In a ruling sure to fuel the illusions of some inveterate Pennsylvania gamblers, a sharply divided state appeals court has ruled that gambling machines can be games of skill, not chance.

Well, at least the two poker machines played for a time at American Legion Knowles-Doyle Post 317 in Yardley, Bucks County.

In a 2-1 decision filed Dec. 23, Superior Court ruled that on Oct. 15, 2010, state troopers wrongly seized the poker machines - a Jersey Hold 'Em and a Red, White & Blue.

The troopers, backed by the District Attorney's office, seized the machines as evidence of illegal gambling.

Not so, insisted Martin Caplan, of Morrisville, owner of Double D Gaming, which leased the machines to the post and split the proceeds.

Though the two machines entered the gaming world in New Jersey casinos, Caplan argued that his modifications gave players who honed skills of observation, attention, and reflexes an edge that slots players in licensed casinos did not.

Among the major tweaks, Caplan testified in a 2013 hearing, was removal of the machines' "random number generator" and addition of a button on each machine's spinning reels that lets a player stop it at will.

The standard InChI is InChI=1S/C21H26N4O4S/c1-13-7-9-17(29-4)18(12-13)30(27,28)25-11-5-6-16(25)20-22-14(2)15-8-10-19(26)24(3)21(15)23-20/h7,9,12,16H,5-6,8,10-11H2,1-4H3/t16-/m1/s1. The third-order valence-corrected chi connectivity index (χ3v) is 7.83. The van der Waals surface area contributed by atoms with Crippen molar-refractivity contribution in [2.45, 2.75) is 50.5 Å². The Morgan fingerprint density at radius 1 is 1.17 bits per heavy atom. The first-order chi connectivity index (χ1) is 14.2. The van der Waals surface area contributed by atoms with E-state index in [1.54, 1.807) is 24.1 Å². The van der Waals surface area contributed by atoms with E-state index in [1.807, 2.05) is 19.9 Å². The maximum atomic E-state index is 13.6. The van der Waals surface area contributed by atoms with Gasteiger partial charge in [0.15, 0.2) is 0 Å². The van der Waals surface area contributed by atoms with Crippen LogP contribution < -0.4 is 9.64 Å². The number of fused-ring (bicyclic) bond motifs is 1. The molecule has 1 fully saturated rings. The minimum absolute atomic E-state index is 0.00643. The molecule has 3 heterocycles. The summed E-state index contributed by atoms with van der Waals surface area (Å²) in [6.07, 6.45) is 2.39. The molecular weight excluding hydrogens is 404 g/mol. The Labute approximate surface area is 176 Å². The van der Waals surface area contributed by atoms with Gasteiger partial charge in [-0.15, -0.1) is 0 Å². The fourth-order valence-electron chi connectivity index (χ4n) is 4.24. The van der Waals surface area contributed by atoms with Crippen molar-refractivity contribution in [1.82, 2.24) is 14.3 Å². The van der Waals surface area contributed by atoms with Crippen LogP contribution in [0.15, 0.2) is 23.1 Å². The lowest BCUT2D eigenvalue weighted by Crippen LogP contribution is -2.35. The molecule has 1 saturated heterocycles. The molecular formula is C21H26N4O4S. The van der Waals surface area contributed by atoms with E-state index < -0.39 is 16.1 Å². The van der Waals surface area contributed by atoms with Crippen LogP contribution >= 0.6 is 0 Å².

Bucks County Court Judge Albert J. Cepparulo sided with Caplan, ruling in December 2013 that "the machines, following this significant modification, were no longer endowed with the randomness of their antecedent electronic poker and/or Texas Hold 'Em poker games."

In affirming Cepparulo, the Superior Court majority cited several days of testimony by "dueling experts" and precedent: the state's 31-year-old "predominate-factor test."

"For a game to constitute gambling, it must be a game where chance predominates rather than skill," wrote Judge Paula Francisco Ott in the majority opinion.

In his dissent, Judge Eugene B. Strassburger 3d cited the plain language of the illegal gambling law: "a machine is a gambling device per se, if it can be used for no purpose other than gambling."

Even as modified by Caplan, wrote Strassburger, "the skill required to prevail in the games at issue was nearly impossible for the average or casual player to attain."

He added: "With respect to either one of the machines at issue, the action of pressing a button is not a skill within the meaning of the statute, and chance predominates the outcome."

Officials in the Bucks County District Attorney's Office could not be reached about a possible appeal to the state Supreme Court.